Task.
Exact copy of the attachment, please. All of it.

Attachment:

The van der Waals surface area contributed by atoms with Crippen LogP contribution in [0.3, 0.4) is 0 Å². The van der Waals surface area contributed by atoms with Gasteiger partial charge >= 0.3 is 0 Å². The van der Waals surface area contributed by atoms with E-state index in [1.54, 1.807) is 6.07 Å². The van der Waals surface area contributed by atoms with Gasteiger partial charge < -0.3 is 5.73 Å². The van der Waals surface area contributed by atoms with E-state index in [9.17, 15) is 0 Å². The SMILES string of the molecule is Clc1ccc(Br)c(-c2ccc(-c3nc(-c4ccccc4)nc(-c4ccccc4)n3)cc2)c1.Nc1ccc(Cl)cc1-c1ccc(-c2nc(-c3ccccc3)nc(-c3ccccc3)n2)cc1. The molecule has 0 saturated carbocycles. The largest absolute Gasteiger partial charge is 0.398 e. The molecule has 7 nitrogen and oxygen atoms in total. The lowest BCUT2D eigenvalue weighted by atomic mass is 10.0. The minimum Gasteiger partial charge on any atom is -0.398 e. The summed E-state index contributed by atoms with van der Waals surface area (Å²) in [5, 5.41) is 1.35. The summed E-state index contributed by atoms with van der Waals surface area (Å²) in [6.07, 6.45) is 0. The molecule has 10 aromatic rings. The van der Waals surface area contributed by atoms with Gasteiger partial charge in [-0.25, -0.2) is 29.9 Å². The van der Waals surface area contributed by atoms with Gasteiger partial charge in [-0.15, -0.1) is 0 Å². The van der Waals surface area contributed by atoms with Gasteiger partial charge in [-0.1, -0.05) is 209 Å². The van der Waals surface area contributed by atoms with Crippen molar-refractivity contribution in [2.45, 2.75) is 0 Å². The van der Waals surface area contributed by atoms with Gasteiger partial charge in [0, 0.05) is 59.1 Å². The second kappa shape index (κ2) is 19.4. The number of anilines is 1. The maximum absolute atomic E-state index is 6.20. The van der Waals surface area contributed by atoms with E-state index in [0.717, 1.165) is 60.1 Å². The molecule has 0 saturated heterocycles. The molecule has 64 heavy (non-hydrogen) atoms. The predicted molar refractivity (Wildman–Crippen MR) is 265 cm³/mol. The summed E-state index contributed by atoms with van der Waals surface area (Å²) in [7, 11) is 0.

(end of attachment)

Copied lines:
The van der Waals surface area contributed by atoms with Crippen LogP contribution in [0.3, 0.4) is 0 Å². The van der Waals surface area contributed by atoms with Gasteiger partial charge >= 0.3 is 0 Å². The van der Waals surface area contributed by atoms with E-state index in [1.54, 1.807) is 6.07 Å². The van der Waals surface area contributed by atoms with Gasteiger partial charge < -0.3 is 5.73 Å². The van der Waals surface area contributed by atoms with E-state index in [9.17, 15) is 0 Å². The SMILES string of the molecule is Clc1ccc(Br)c(-c2ccc(-c3nc(-c4ccccc4)nc(-c4ccccc4)n3)cc2)c1.Nc1ccc(Cl)cc1-c1ccc(-c2nc(-c3ccccc3)nc(-c3ccccc3)n2)cc1. The molecule has 0 saturated carbocycles. The largest absolute Gasteiger partial charge is 0.398 e. The molecule has 7 nitrogen and oxygen atoms in total. The lowest BCUT2D eigenvalue weighted by atomic mass is 10.0. The minimum Gasteiger partial charge on any atom is -0.398 e. The summed E-state index contributed by atoms with van der Waals surface area (Å²) in [5, 5.41) is 1.35. The summed E-state index contributed by atoms with van der Waals surface area (Å²) in [6.07, 6.45) is 0. The molecule has 10 aromatic rings. The van der Waals surface area contributed by atoms with Gasteiger partial charge in [-0.25, -0.2) is 29.9 Å². The van der Waals surface area contributed by atoms with Gasteiger partial charge in [-0.15, -0.1) is 0 Å². The van der Waals surface area contributed by atoms with Gasteiger partial charge in [-0.1, -0.05) is 209 Å². The van der Waals surface area contributed by atoms with Crippen molar-refractivity contribution in [2.45, 2.75) is 0 Å². The van der Waals surface area contributed by atoms with Gasteiger partial charge in [0, 0.05) is 59.1 Å². The second kappa shape index (κ2) is 19.4. The number of anilines is 1. The maximum absolute atomic E-state index is 6.20. The van der Waals surface area contributed by atoms with E-state index in [0.717, 1.165) is 60.1 Å². The molecule has 0 saturated heterocycles. The molecule has 64 heavy (non-hydrogen) atoms. The predicted molar refractivity (Wildman–Crippen MR) is 265 cm³/mol. The summed E-state index contributed by atoms with van der Waals surface area (Å²) in [7, 11) is 0.